IPL: A Supergiant show: Lucknow’s aggressive batting floors Punjab Kings

Synopsis: Lucknow’s supergiants-size show of aggression leaves Punjab Kings powerless on home turf, despite Taide’s surge

Once Lucknow Supergiants ransacked 257 for 5—the second-highest score ever in the league—it required the greatest chase in the history of the league for Punjab Kings to grab points. They fought and clung on, but a miracle inevitably eluded them, as they fell 56 runs adrift on a day bowlers from both sides would loathe revisiting (only twice has more runs been scored in a single game in the IPL).

Aggression, supergiants-size

Only once has a team in the league surpassed 250 in an innings before Supergiants did—a magic shore of sorts. That was when Chris Gayle peeled off 175 off merely 66 balls. No Supergiants batsman scored half as many runs, but the collective destruction was as relentless as it was ruthless, so ceaseless that after a point it looked cruel on Kings’ bowlers.

The IPL misses Gayle, both the batsman and the personality. But Kyle Mayers is putting on a show that’s reminiscent of the in-pomp Jamaican. They are both of different builds, Mayers is stockier and Gayle taller. Gayle’s Rasta locks flowed beyond his shoulders; Mayers’s is just hugging the shoulder.

Their similarities, though, are compelling. Like Gayle, Mayers is fearless and nonchalant that he could ferry most balls beyond the ropes. He struck four ferocious ones, Caribbean patented ones in the bat-speed and flourish, that set the tone and tempo for Supergiants. The thumping six off Rabada could become an enduring image of this edition. He stormed down the track to one of the most hostile bowlers in the world and lifted him over long-on with the ease of slicing a loaf of buttered bread. An attempted encore a few balls later ended his 24-ball 54.

If Kings assumed that his departure would bring respite and a crack of hope back into the game, they were mistaken. The fledgling Ayush Badoni and the bludgeoning Marcus Stoinis maintained the searing momentum with a thrilling alignment of powerful and deft stroke-making that shattered the morale and composure of Punjab’s bowlers. No one was spared the humiliation. On a luckier day, debutant Gurnoor Brar would have nailed KL Rahul with his first ball of the day. Instead, an imbalanced Atharva Taide dropped the thickish outside edge at backward point. He ended up bleeding 42 runs in three overs, before Prabhsimran Singh replaced him as Impact Player as early as the ninth over, soon after Badoni and Stoinis rummaged 24 runs from his last over.

The barrel-chested Stoinis would flick and pull with disdain, but he would unpack gloriously-timed strokes with equal ease, like when he guided a good-length ball from Sam Curran between the wicketkeeper and the short third man, by twirling his wrists at the last moment.

Shorter and slimmer, Badoni has strength that belies his physique and disarming smile. Feeding off the true bounce the surface offered, he pulled Curran on the front foot for a six, before he swept Liam Livingstone for another six. His sophistry screamed when he bisected a slim gap between backward point and third man for a four off Chahar with nothing but a casual tap. Together, they plundered 89 runs in 7.4 overs, but the departure of Badoni for 43 off 24 balls was not to end Lucknow’s carnage.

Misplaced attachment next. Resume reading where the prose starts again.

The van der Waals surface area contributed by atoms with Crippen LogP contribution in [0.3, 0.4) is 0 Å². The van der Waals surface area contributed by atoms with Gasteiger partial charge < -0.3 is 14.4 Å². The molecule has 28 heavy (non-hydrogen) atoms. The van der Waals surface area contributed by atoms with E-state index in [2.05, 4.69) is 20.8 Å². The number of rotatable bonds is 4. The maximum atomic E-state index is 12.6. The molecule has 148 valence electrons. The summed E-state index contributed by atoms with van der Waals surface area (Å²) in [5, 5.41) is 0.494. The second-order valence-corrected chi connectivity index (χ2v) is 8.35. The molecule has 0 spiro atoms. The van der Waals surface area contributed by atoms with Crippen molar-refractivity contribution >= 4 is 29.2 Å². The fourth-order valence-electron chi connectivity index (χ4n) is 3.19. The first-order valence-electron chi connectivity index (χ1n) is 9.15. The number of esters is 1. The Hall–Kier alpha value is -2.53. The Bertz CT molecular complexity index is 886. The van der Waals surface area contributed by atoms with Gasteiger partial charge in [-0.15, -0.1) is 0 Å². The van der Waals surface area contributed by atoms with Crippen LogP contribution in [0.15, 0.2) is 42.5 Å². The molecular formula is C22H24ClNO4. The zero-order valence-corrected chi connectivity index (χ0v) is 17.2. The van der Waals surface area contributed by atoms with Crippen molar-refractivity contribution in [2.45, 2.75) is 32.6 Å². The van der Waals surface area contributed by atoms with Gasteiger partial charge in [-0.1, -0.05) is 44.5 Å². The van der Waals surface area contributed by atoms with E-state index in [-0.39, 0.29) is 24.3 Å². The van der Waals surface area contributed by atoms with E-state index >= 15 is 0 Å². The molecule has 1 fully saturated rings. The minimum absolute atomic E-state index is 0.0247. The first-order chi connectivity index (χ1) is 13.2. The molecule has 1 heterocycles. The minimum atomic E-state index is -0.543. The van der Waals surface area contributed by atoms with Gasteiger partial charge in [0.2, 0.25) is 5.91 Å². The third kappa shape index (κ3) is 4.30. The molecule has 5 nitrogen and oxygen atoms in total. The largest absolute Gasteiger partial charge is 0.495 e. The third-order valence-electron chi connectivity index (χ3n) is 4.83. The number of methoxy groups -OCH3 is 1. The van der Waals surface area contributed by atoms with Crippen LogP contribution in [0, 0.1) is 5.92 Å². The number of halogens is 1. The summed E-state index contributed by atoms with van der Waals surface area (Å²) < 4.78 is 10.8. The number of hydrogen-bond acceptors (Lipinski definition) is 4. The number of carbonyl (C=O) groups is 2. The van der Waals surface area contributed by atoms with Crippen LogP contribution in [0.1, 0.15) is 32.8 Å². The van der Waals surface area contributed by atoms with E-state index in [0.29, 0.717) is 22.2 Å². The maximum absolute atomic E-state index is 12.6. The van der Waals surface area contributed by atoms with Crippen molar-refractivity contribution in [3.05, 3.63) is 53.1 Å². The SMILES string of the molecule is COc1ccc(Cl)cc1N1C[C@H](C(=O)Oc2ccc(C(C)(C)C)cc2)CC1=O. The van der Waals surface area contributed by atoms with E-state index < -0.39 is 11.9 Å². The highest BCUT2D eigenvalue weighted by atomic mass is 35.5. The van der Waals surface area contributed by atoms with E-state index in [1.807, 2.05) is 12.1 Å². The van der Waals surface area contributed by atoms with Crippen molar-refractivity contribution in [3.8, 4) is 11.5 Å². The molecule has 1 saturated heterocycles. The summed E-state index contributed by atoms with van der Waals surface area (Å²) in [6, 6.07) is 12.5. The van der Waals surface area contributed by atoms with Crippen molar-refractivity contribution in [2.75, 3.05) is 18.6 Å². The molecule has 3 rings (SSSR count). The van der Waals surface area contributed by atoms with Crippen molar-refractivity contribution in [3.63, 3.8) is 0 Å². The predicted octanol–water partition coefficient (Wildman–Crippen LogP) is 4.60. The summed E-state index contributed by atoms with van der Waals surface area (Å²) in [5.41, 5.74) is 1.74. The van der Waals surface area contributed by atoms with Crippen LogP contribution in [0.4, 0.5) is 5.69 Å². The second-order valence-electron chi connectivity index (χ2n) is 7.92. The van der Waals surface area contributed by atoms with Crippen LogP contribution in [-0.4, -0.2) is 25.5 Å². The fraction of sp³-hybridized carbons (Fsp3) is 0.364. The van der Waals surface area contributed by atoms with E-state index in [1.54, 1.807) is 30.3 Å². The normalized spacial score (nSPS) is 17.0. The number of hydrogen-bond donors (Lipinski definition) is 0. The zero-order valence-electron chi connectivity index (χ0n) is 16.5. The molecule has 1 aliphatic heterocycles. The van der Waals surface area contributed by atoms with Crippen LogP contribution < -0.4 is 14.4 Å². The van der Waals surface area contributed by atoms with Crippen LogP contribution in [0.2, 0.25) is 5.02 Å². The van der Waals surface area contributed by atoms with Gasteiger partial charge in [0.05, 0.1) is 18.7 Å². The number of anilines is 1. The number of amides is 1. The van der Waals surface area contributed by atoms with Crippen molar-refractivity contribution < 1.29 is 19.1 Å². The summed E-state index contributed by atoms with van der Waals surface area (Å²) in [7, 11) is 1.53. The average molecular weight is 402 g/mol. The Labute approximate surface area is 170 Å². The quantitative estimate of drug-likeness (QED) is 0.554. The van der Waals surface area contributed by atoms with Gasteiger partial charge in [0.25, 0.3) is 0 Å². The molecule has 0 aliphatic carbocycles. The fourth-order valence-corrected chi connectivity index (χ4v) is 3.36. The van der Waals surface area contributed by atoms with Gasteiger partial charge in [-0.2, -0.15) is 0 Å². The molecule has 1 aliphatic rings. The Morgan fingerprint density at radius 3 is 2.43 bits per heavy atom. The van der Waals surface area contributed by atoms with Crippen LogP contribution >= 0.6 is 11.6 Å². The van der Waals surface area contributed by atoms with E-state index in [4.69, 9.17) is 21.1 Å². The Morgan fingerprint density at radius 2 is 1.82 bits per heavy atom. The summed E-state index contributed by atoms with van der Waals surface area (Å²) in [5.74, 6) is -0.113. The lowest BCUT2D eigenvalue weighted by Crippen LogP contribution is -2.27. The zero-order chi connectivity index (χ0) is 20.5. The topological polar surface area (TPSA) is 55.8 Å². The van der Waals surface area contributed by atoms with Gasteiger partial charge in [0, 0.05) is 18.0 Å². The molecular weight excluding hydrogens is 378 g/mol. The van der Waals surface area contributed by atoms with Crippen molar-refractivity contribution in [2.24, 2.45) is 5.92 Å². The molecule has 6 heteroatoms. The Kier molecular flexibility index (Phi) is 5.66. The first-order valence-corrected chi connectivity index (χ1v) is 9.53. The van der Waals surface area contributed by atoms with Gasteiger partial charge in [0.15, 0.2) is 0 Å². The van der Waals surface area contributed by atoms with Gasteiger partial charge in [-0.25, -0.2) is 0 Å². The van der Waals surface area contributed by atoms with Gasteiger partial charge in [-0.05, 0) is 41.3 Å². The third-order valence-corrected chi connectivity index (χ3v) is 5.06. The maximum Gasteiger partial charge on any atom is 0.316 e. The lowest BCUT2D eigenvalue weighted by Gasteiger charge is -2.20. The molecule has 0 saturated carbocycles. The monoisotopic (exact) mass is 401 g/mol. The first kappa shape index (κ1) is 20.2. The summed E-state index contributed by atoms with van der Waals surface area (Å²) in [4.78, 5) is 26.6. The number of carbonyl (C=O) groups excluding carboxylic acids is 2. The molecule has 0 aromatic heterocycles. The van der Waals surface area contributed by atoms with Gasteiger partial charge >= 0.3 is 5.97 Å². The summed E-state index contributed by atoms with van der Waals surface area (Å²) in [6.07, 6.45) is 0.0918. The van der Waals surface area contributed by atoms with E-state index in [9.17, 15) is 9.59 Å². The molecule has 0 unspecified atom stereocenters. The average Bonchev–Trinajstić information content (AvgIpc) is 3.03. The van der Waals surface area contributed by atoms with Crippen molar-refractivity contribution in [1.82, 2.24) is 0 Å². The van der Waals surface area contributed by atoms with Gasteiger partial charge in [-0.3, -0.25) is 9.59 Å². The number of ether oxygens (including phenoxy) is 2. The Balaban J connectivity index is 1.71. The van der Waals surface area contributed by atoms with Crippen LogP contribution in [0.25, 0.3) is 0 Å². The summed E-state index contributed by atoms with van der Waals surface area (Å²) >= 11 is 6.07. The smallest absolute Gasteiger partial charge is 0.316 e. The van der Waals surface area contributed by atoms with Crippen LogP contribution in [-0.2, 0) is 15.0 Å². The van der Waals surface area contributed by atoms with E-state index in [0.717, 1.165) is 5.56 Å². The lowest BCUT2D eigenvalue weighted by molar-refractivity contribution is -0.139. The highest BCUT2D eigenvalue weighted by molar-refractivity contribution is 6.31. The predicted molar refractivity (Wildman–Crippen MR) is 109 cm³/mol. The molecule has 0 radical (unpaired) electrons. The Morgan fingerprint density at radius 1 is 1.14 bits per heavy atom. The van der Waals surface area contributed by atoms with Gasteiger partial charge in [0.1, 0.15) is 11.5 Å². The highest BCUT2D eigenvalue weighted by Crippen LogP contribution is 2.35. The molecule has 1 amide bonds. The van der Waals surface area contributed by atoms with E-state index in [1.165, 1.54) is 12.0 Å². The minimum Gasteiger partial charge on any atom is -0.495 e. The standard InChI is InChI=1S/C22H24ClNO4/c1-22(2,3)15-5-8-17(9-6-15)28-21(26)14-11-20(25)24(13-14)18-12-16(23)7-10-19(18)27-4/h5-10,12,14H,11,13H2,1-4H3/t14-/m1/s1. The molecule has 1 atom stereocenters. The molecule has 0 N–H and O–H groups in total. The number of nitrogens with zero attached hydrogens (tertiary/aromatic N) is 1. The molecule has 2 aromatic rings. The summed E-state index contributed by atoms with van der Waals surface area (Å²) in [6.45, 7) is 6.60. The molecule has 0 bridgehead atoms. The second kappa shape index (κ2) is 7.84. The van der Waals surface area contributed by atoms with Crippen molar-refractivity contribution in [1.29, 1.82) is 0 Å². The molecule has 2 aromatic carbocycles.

It only got more violent. Enter Nicholas Pooran, who has shed the inhibitions that had marred his previous seasons. The Bajan began with three boundaries on the spin, and rattled out 45 runs from 19 balls. Rereading the scorecard would be a painful exercise for Kings’ bowlers— six of the seven bowlers leaked 12 runs or more an over (Chahar’s 7.25 looks princely); 27 fours and 14 sixes were struck, that is one in every third ball was a four or six. As vibrant as the Supergiants’ collective aggression was, it was also proof of Kings’ ineptness in a season that is swiftly unravelling.

Taide’s surge

The only reason Kings avoided total humiliation was thanks to Atharva Taide’s heroics. He joins the band of rising stars on the IPL horizon. The Kings had a horror start, losing talisman and captain Shikhar Dhawan in the fifth ball of the first over. Soon, they lost Prabhsimran as well, but Taide remained unperturbed amidst the chaos. Playing just his fourth match of the league, he heaved the second ball he faced, off Marcus Stoinis, for a six.

More sixes and four flew and flowed off his blade—he tallied eight fours and two sixes. The same Stoinis over, he smeared the Australian for two more boundaries. But it was not so much about his scoring rate as it was about his scoring shots. He struck some most audacious ones—reverse sweeps and scoops, uppercuts and front-foot pulls—and piled fleeting moments of agony in the Supergiants dugout. But Ravi Bishnoi athletic caught and bowled nipped his knock from blossoming into a headache. His departure ended the last lingering hopes of a miracle for the Kings, but on the rosier side, they have unearthed a genuine batting talent that could help them give one final knockout push.


  • Adam Gray

    Adam Gray is an experienced journalist with a passion for breaking news and delivering it to the masses. With over a decade of experience in the field, he has covered everything from local stories to national events, earning a reputation for his accuracy, reliability, and attention to detail. As a reporter, Adam is always on the lookout for the next big story, and his dedication to uncovering the truth has earned him the respect of his peers and readers alike. When he's not chasing down leads, Adam can be found poring over the latest headlines, always on the lookout for the next big scoop. Contact [email protected]

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